India is among the top three global producers of many crops, including wheat, rice, pulses, cotton, peanuts, fruits and vegetables. Worldwide, as of 2011, India had the largest herds of buffalo and cattle, is the largest producer of milk and has one of the largest and fastest growing poultry industries. The following table presents the twenty most important agricultural products in India, by economic value, in 2009. Included in the table is the average productivity of India’s farms for each produce.
For context and comparison, included is the average of the most productive farms in the world and name of country where the most productive farms existed in 2010. The table suggests India has large potential for further accomplishments from productivity increases, in increased agricultural output and agricultural incomes. Agriculture in India, largest crops by economic value
Average yield, India
World’s most productive farms
(2009 prices, US$)
(US$ / kilogram)
(tonnes per hectare)
(tonnes per hectare)
The Statistics Office of the Food and Agriculture Organisation reported that, per final numbers for 2009, India had grown to become the world’s largest producer of the following agricultural products: Fresh Fruit
Lemons and limes
Buffalo milk – whole, fresh
Castor oil seeds
Mangoes, mangosteens, guavas
Indigenous Buffalo Meat
Chillies and peppers, dry
Anise, badian, fennel, coriander
Goat milk, whole, fresh
Per final numbers for 2009, India is the world’s second largest producer of the following agricultural products: Wheat
Groundnuts, with shell
Cauliflowers and broccoli
Cashew nuts, with shell
Silk-worm cocoons, reelable
Cow milk, whole, fresh
Nutmeg, mace and cardamoms
Indigenous Goat Meat
Cabbages and other brassicas
Pumpkins, squash and gourds
In 2009, India was the world’s third largest producer of eggs, oranges, coconuts, tomatoes, peas and beans. In addition to growth in total output, agriculture in India has shown an increase in average agricultural output per hectare in last 60 years. The table below presents average farm productivity in India over three farming years for some crops.
Improving road and power generation infrastructure, knowledge gains and reforms has allowed India to increase farm productivity between 40% to 500% over 40 years. India’s recent accomplishments in crop yields while being impressive, are still just 30% to 60% of the best crop yields achievable in the farms of developed as well as other developing countries. Additionally, despite these gains in farm productivity, losses after harvest due to poor infrastructure and unorganised retail cause India to experience some of the highest food losses in the world.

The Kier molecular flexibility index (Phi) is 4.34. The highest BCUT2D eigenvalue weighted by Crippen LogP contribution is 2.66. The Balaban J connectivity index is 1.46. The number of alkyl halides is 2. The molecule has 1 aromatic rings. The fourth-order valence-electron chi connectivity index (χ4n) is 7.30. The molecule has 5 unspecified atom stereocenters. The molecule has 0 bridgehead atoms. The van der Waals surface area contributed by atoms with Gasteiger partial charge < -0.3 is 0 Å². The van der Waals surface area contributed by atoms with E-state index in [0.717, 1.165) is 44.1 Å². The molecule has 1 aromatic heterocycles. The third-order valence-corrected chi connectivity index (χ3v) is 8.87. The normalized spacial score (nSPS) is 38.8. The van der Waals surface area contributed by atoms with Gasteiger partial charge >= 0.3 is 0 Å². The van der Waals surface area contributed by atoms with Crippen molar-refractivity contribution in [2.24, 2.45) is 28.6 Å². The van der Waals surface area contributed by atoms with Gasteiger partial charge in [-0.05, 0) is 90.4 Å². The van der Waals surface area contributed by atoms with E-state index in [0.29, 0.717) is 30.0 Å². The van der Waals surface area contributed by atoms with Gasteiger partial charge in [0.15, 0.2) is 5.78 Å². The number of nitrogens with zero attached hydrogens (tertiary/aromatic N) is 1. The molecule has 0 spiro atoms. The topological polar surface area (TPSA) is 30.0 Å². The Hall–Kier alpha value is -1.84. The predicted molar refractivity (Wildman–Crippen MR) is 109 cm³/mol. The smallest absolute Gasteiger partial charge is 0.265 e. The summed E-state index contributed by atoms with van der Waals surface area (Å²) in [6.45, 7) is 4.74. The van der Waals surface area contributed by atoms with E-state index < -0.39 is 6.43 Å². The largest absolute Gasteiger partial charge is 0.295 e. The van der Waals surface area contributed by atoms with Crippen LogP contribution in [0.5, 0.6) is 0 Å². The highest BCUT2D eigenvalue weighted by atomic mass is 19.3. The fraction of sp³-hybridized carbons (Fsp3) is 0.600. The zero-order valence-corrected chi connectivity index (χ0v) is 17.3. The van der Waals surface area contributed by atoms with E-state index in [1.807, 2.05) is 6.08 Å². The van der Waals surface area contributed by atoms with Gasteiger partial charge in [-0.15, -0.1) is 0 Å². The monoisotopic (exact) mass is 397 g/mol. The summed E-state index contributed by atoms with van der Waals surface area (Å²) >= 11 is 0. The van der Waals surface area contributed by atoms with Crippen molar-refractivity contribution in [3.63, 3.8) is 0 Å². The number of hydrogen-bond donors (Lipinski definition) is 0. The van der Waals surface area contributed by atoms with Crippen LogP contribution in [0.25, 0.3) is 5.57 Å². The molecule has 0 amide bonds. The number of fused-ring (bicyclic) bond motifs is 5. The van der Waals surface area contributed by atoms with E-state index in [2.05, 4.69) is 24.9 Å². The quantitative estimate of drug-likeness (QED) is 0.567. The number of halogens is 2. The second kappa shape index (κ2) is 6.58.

Agriculture productivity in India, growth in average yields from 1970 to 2010 Crop
Average YIELD, 1970-1971
Average YIELD, 1990-1991
Average YIELD, 2010–2011
kilogram per hectare
kilogram per hectare
kilogram per hectare
India and China are competing to establish the world record on rice yields. Yuan Longping of China National Hybrid Rice Research and Development Centre, China, set a world record for rice yield in 2010 at 19 tonnes per hectare in a demonstration plot. In 2011, this record was surpassed by an Indian farmer, Sumant Kumar, with 22.4 tonnes per hectare in Bihar, also in a demonstration plot.
Both these farmers claim to have employed newly developed rice breeds and System of Rice Intensification (SRI), a recent innovation in rice farming. The claimed Chinese and Indian yields have yet to be demonstrated on 7 hectare farm lots and that these are reproducible over two consecutive years on the same farm.
Farmers manually harvesting rice in southern India
Maize Crops in India
A rural market in India – farmers with limited marketing options sell their surplus produce